KERWIN CHARLES, YALE SOM
I’d like to echo the comments of my fellow deans here and thank Scott and Michigan for putting on this important event. I’m delighted to be on the panel with my peers.
So your question touches on or asks explicitly how we are to conceive of the diversity conversation in a global context when so much of anti-racism and related matters are local. In thinking about anti-blackness, for example, it has a decidedly local and American flavor; as has been pointed out, there are issues of diversity and racial heterogeneity elsewhere. But the thing that generates large national and international attention is the anti-Black, anti-racist movement in the United States. How do we as a global business school deal with that, given its local character? It seems to me there are three reasons — at least three — if we focus on the representation issue, that we bring students here from elsewhere, and the bringing of students from elsewhere into our community or into our wherever we are, be it Palo Alto or New Haven or Ann Arbor, means that those students must engage with this matter, in, for example, their classroom experience.
And so one is in a class. A question comes up, one notices that one’s peer doesn’t respond or is discomfited by what one says, thus and so. And so, precisely because we are global, the likelihood of that kind of innocent, misinterpretation, accidental offense giving and the like, means that we have to attend to this issue in an important way for students brought into our midst — because it will affect their educational experience. Our failure to address it thoughtfully means that it will affect the lived experience of the students of color with whom they come into contact. They’re meeting these people at the coffee shop, they’re having pizza and beers with them, they are talking about their projects together. Insensitivity, ignorance, unfamiliarity with these matters raises the likelihood of an unpleasant, albeit unwitting, but an unpleasant interaction, which can affect the experience of their peers.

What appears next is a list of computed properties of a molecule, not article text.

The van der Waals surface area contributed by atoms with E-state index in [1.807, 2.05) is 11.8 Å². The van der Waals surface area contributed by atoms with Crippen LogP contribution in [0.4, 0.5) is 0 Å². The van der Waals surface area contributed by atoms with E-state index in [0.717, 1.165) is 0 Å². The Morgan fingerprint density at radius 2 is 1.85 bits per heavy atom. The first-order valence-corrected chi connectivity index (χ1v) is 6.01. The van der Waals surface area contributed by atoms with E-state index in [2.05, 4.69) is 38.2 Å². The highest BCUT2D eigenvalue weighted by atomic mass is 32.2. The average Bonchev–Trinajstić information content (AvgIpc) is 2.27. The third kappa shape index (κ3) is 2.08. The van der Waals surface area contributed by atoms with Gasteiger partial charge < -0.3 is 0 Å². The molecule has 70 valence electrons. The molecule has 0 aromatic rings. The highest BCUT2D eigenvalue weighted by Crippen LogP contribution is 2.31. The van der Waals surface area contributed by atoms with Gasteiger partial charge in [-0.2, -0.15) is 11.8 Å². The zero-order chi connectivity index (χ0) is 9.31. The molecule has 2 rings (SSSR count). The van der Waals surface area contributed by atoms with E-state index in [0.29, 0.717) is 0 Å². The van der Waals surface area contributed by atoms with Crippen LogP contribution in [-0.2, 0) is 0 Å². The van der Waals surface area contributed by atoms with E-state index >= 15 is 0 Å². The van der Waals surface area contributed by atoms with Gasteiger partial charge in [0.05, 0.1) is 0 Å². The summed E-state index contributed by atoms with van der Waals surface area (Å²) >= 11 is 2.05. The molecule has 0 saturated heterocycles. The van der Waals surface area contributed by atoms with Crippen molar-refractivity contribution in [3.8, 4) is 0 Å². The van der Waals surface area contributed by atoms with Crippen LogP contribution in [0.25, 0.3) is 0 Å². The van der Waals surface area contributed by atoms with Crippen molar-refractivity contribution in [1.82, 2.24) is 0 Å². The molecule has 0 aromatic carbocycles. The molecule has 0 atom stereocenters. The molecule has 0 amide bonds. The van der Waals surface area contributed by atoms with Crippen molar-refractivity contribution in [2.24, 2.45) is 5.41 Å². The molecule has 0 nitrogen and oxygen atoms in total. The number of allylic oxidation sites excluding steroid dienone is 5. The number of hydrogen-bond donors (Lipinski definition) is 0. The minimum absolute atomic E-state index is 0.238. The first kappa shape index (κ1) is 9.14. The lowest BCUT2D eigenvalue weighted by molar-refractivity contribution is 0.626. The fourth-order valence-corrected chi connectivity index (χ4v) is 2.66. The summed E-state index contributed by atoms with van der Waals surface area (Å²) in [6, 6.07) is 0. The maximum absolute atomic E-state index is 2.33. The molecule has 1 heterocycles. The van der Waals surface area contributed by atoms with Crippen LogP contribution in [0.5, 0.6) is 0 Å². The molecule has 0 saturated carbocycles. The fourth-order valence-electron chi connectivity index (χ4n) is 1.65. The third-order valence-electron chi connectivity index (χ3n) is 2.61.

There’s also this. So we go and we recruit and say, ‘Look, you should come to my school to receive MBA training.” And we’re successful at that and we get people to come. And they come. And many of them return home. It is this returning home piece that is often prominent or top of mind for me. Because when they return home they take with them much of what they learned and picked up here — and not only in the finance class, or in the OB class. Indeed, that might be secondary. They take with them the kind of tacit signals they receive: how we interact with each other racially, how we deal with this matter. And to the extent that they are not well-informed and exposed to the best ideas that have been thought about these matters, they take bad ideas about American race back home.
But it’s worse than that. It’s worse than that because these people are in general not returning themselves to homogeneous communities. There is the issue of race — or class or caste or whatever — where many of them come from. And so we have a chance during their two years, three years here to perturb, to disrupt, the bad notions they may have had about type and race and caste. And we are failing morally, it seems to me, if we do not engage with it in a productive way during their two years in our midst. In a way, our being global, the fact that we’re global, raises the ante, raises the stakes in ways I just described for dealing with this matter in our local context. So that’s my view about the global-local tension.